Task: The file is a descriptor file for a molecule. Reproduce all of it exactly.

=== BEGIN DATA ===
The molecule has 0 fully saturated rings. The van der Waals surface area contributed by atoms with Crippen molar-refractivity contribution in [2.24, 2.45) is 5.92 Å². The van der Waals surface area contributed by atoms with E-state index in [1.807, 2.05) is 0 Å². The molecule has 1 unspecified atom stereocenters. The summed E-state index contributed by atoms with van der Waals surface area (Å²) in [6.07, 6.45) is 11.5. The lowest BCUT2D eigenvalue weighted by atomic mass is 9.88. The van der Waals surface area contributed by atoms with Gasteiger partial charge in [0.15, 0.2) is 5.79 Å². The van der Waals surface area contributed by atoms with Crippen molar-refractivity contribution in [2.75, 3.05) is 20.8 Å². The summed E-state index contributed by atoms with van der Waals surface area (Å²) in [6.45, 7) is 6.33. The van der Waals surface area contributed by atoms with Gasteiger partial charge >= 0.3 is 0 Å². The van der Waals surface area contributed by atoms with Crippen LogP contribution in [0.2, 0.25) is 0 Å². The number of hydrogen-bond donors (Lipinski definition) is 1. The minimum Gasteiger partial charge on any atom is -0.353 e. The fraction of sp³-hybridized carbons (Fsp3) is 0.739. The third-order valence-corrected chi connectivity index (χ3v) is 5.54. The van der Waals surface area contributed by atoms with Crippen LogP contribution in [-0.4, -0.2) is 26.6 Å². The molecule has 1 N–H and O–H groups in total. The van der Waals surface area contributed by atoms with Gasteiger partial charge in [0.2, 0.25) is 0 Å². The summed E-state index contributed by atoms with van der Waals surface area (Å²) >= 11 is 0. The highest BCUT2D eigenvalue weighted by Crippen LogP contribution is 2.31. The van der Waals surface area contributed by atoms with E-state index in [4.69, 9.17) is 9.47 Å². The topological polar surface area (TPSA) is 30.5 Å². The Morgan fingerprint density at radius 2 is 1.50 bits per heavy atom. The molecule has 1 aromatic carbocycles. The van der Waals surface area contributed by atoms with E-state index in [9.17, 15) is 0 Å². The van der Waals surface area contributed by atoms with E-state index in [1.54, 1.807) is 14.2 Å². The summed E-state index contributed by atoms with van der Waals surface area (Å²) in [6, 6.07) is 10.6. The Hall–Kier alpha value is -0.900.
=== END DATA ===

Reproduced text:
The molecule has 0 fully saturated rings. The van der Waals surface area contributed by atoms with Crippen molar-refractivity contribution in [2.24, 2.45) is 5.92 Å². The van der Waals surface area contributed by atoms with E-state index in [1.807, 2.05) is 0 Å². The molecule has 1 unspecified atom stereocenters. The summed E-state index contributed by atoms with van der Waals surface area (Å²) in [6.07, 6.45) is 11.5. The lowest BCUT2D eigenvalue weighted by atomic mass is 9.88. The van der Waals surface area contributed by atoms with Gasteiger partial charge in [0.15, 0.2) is 5.79 Å². The van der Waals surface area contributed by atoms with Crippen molar-refractivity contribution in [2.75, 3.05) is 20.8 Å². The summed E-state index contributed by atoms with van der Waals surface area (Å²) in [6.45, 7) is 6.33. The van der Waals surface area contributed by atoms with Gasteiger partial charge >= 0.3 is 0 Å². The van der Waals surface area contributed by atoms with Crippen LogP contribution in [0.2, 0.25) is 0 Å². The number of hydrogen-bond donors (Lipinski definition) is 1. The minimum Gasteiger partial charge on any atom is -0.353 e. The fraction of sp³-hybridized carbons (Fsp3) is 0.739. The third-order valence-corrected chi connectivity index (χ3v) is 5.54. The van der Waals surface area contributed by atoms with Crippen LogP contribution in [-0.4, -0.2) is 26.6 Å². The molecule has 1 N–H and O–H groups in total. The van der Waals surface area contributed by atoms with Gasteiger partial charge in [0.2, 0.25) is 0 Å². The summed E-state index contributed by atoms with van der Waals surface area (Å²) >= 11 is 0. The highest BCUT2D eigenvalue weighted by Crippen LogP contribution is 2.31. The van der Waals surface area contributed by atoms with E-state index in [4.69, 9.17) is 9.47 Å². The topological polar surface area (TPSA) is 30.5 Å². The Morgan fingerprint density at radius 2 is 1.50 bits per heavy atom. The molecule has 1 aromatic carbocycles. The van der Waals surface area contributed by atoms with E-state index in [9.17, 15) is 0 Å². The van der Waals surface area contributed by atoms with E-state index in [1.54, 1.807) is 14.2 Å². The summed E-state index contributed by atoms with van der Waals surface area (Å²) in [6, 6.07) is 10.6. The Hall–Kier alpha value is -0.900.